8 minutes | Sep 5, 2013

How I grew my business exponentially understanding Metcalfe’s Law and fragmentation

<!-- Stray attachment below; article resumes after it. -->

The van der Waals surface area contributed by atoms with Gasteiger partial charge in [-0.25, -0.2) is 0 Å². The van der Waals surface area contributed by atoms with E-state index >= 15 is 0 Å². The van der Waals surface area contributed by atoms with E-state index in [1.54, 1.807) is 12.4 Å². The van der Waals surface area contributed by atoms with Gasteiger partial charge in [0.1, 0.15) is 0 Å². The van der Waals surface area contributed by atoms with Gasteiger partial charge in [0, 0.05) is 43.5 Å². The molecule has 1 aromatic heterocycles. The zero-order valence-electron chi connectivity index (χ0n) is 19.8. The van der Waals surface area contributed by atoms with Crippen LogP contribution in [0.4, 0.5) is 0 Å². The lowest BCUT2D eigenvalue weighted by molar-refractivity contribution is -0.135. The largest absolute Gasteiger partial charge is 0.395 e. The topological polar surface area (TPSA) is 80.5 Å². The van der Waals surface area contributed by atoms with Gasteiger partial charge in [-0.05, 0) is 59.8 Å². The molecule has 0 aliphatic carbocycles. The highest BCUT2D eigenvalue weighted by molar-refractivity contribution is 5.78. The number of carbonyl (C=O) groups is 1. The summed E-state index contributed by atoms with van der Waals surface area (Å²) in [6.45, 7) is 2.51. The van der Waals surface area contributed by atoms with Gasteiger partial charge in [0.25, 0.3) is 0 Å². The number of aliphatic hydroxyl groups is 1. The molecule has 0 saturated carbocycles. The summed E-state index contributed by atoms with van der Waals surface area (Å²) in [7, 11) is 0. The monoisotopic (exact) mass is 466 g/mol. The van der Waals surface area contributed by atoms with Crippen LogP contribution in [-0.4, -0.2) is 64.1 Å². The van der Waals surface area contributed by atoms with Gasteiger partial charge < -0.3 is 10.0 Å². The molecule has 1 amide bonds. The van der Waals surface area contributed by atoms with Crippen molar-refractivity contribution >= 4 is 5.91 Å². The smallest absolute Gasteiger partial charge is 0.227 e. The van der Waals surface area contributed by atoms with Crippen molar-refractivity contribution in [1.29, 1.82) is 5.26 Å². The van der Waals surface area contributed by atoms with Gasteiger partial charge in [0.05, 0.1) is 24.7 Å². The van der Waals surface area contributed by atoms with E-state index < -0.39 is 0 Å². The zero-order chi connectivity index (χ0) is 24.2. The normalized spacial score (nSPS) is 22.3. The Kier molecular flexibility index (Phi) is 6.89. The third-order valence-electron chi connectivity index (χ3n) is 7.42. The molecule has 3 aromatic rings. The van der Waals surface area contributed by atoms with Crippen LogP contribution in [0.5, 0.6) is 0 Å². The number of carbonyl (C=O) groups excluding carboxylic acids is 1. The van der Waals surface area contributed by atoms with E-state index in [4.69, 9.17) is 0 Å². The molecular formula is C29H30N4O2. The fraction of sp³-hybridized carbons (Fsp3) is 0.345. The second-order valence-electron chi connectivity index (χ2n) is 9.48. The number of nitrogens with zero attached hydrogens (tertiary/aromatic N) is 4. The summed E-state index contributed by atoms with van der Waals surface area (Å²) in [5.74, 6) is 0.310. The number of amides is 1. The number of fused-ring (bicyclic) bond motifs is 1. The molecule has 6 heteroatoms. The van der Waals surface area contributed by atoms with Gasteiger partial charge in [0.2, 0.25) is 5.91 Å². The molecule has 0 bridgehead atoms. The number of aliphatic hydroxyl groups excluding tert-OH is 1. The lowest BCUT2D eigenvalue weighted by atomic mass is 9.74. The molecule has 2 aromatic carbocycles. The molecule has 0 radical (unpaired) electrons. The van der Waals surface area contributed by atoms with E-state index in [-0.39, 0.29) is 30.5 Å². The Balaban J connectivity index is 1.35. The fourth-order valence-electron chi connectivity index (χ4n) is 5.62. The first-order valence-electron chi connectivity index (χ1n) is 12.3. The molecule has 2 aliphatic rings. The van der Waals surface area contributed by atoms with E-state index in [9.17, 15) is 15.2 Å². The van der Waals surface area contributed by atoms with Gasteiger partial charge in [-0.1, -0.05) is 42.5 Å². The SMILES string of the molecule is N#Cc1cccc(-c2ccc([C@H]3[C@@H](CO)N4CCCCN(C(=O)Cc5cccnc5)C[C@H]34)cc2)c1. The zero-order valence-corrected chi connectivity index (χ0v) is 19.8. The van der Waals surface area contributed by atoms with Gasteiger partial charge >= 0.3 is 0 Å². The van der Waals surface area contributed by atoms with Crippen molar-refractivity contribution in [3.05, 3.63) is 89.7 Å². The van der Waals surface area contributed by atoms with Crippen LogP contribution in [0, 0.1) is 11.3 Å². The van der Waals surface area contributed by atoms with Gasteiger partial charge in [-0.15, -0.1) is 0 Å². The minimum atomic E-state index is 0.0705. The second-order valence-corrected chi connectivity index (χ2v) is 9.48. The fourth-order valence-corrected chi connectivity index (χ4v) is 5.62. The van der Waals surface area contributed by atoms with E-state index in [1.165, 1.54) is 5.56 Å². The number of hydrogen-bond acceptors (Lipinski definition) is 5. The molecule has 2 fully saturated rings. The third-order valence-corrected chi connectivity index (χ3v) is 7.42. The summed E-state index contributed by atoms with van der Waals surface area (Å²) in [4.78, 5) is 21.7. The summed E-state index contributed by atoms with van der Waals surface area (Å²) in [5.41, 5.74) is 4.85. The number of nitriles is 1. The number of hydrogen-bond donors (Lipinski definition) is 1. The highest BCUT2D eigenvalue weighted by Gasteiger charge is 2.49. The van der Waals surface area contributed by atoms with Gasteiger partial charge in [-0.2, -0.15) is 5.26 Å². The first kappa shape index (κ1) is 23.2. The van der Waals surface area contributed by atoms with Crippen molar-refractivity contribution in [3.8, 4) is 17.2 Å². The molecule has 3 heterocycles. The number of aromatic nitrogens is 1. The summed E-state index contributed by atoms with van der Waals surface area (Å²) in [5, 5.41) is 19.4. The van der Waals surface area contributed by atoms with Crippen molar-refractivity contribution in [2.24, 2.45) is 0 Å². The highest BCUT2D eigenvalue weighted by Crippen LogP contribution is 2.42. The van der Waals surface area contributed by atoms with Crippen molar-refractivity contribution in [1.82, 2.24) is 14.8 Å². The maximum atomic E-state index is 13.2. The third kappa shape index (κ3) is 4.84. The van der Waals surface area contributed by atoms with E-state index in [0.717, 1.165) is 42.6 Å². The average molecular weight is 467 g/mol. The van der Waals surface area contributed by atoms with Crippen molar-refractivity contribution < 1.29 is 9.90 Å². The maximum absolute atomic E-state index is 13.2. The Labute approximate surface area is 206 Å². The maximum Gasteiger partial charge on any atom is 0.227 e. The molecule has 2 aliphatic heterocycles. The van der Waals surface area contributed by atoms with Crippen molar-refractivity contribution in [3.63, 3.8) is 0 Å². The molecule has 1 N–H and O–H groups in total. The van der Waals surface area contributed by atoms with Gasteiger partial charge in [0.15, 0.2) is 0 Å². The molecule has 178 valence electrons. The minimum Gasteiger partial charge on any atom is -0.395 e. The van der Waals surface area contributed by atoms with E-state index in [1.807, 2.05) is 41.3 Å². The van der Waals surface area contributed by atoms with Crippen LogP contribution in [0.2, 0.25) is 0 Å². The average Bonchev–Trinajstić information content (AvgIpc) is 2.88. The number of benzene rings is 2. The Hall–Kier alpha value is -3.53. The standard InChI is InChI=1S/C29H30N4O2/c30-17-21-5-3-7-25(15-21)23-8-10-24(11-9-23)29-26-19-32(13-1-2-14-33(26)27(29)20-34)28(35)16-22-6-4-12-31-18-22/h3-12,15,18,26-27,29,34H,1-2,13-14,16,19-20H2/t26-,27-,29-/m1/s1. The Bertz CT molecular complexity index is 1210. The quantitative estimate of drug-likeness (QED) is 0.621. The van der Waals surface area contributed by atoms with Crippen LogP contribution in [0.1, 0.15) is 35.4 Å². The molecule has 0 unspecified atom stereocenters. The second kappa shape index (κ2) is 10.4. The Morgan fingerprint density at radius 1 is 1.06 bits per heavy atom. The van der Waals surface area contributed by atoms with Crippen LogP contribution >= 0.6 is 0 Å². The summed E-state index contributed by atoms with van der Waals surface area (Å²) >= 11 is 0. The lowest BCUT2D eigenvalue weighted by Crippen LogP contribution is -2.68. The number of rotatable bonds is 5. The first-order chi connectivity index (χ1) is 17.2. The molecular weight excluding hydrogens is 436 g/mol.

Recently, I snuck into a conference room (at a Kauffman Foundation event, the organization behind Startup Weekend) where I accidentally had the pleasure of listening to a talk given by Robert Metcalfe, the man whose law I actually built my startups upon. Metcalfe is attributed and famous for a law that we know today as the Metcalfe’s Law. The law says that the value of a telecommunications network is proportional to the square of the number of connected users of the system. What this means is that if you come up with a new phone system and only two people are using it, the value of it is X. If you have four people using it, the value is not 2X because you have twice as many people using it, but actually 4X because each person can communicate with each other and the number of unique connections possible. The more people connected to a network, the higher its value, and as the formula shows, it grows exponentially. As you can see in the image, two telephones can make only one connection, five can make 10 connections, and twelve can make 66 connections. Although initially, Metcalfe’s Law was applied to telecommunication networks, it also applies heavily to many things that we do online––like Facebook for example. So, how is Metcalfe’s Law applied to online services? If you only have two people using Facebook, the value is not going to be that high. If you only have three of your friends using Facebook, the value is higher but still not that high. However, if you can get all of your friends using Facebook, the value is immense. The more people who use a service or a product, the higher the value people get out off using it. Services or networks simultaneously disappear and thrive in all over the world depending on the number of users. What is utilized in one country, may not be in another. Orkut, the social network that became popular in Brazil, was more heavily used than Facebook, which wasn’t popular there for a long time. It took many years for Facebook to actually get in on the Brazilian market because the majority of people were already using Orkut’s ––after all, why join an online network if only a few of your friends are on it versus a network everyone you know is tapped into? In fact, I would argue that Facebook was able to get traction in Brazil just because some Brazilians had friends living overseas. Such foreign friends were only using Facebook, and that forced some Brazilians to start using Facebook. Another example of
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